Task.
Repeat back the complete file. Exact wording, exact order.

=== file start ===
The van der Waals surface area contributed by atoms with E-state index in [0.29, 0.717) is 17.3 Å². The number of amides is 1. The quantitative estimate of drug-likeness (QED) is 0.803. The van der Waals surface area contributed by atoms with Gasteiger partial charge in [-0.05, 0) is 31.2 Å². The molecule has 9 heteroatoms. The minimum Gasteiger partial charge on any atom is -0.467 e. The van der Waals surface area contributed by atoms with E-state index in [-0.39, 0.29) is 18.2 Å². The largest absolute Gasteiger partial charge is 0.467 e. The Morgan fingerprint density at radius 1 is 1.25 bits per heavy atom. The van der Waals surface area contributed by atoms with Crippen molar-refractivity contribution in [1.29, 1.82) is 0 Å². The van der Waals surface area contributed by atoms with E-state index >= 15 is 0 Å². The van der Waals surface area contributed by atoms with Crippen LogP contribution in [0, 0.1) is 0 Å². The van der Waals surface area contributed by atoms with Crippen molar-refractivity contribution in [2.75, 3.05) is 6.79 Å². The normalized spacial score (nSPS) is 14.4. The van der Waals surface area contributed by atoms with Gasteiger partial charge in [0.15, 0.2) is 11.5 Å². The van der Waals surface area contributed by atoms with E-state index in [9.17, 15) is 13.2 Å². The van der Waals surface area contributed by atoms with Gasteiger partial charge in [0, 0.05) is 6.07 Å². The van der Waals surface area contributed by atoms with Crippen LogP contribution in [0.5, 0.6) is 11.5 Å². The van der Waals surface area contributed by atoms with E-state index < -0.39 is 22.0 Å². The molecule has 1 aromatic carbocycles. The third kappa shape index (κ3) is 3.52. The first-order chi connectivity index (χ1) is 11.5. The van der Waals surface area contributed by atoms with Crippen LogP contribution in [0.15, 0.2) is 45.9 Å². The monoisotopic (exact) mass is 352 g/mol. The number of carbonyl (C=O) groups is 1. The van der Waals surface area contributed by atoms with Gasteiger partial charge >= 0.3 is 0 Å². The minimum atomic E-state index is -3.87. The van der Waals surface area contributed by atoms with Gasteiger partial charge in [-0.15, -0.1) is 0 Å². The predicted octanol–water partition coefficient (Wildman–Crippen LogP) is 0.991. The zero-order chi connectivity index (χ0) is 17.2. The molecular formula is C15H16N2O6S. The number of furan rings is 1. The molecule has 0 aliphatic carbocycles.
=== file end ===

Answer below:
The van der Waals surface area contributed by atoms with E-state index in [0.29, 0.717) is 17.3 Å². The number of amides is 1. The quantitative estimate of drug-likeness (QED) is 0.803. The van der Waals surface area contributed by atoms with Gasteiger partial charge in [-0.05, 0) is 31.2 Å². The molecule has 9 heteroatoms. The minimum Gasteiger partial charge on any atom is -0.467 e. The van der Waals surface area contributed by atoms with E-state index in [-0.39, 0.29) is 18.2 Å². The largest absolute Gasteiger partial charge is 0.467 e. The Morgan fingerprint density at radius 1 is 1.25 bits per heavy atom. The van der Waals surface area contributed by atoms with Crippen molar-refractivity contribution in [1.29, 1.82) is 0 Å². The van der Waals surface area contributed by atoms with E-state index >= 15 is 0 Å². The van der Waals surface area contributed by atoms with Crippen LogP contribution in [0, 0.1) is 0 Å². The van der Waals surface area contributed by atoms with Crippen molar-refractivity contribution in [2.75, 3.05) is 6.79 Å². The normalized spacial score (nSPS) is 14.4. The van der Waals surface area contributed by atoms with Gasteiger partial charge in [0.15, 0.2) is 11.5 Å². The van der Waals surface area contributed by atoms with E-state index in [9.17, 15) is 13.2 Å². The van der Waals surface area contributed by atoms with Gasteiger partial charge in [0, 0.05) is 6.07 Å². The van der Waals surface area contributed by atoms with Crippen LogP contribution in [0.5, 0.6) is 11.5 Å². The van der Waals surface area contributed by atoms with E-state index < -0.39 is 22.0 Å². The molecule has 1 aromatic carbocycles. The third kappa shape index (κ3) is 3.52. The first-order chi connectivity index (χ1) is 11.5. The van der Waals surface area contributed by atoms with Crippen LogP contribution in [0.15, 0.2) is 45.9 Å². The monoisotopic (exact) mass is 352 g/mol. The number of carbonyl (C=O) groups is 1. The van der Waals surface area contributed by atoms with Gasteiger partial charge >= 0.3 is 0 Å². The minimum atomic E-state index is -3.87. The van der Waals surface area contributed by atoms with Gasteiger partial charge in [-0.15, -0.1) is 0 Å². The predicted octanol–water partition coefficient (Wildman–Crippen LogP) is 0.991. The zero-order chi connectivity index (χ0) is 17.2. The molecular formula is C15H16N2O6S. The number of furan rings is 1. The molecule has 0 aliphatic carbocycles.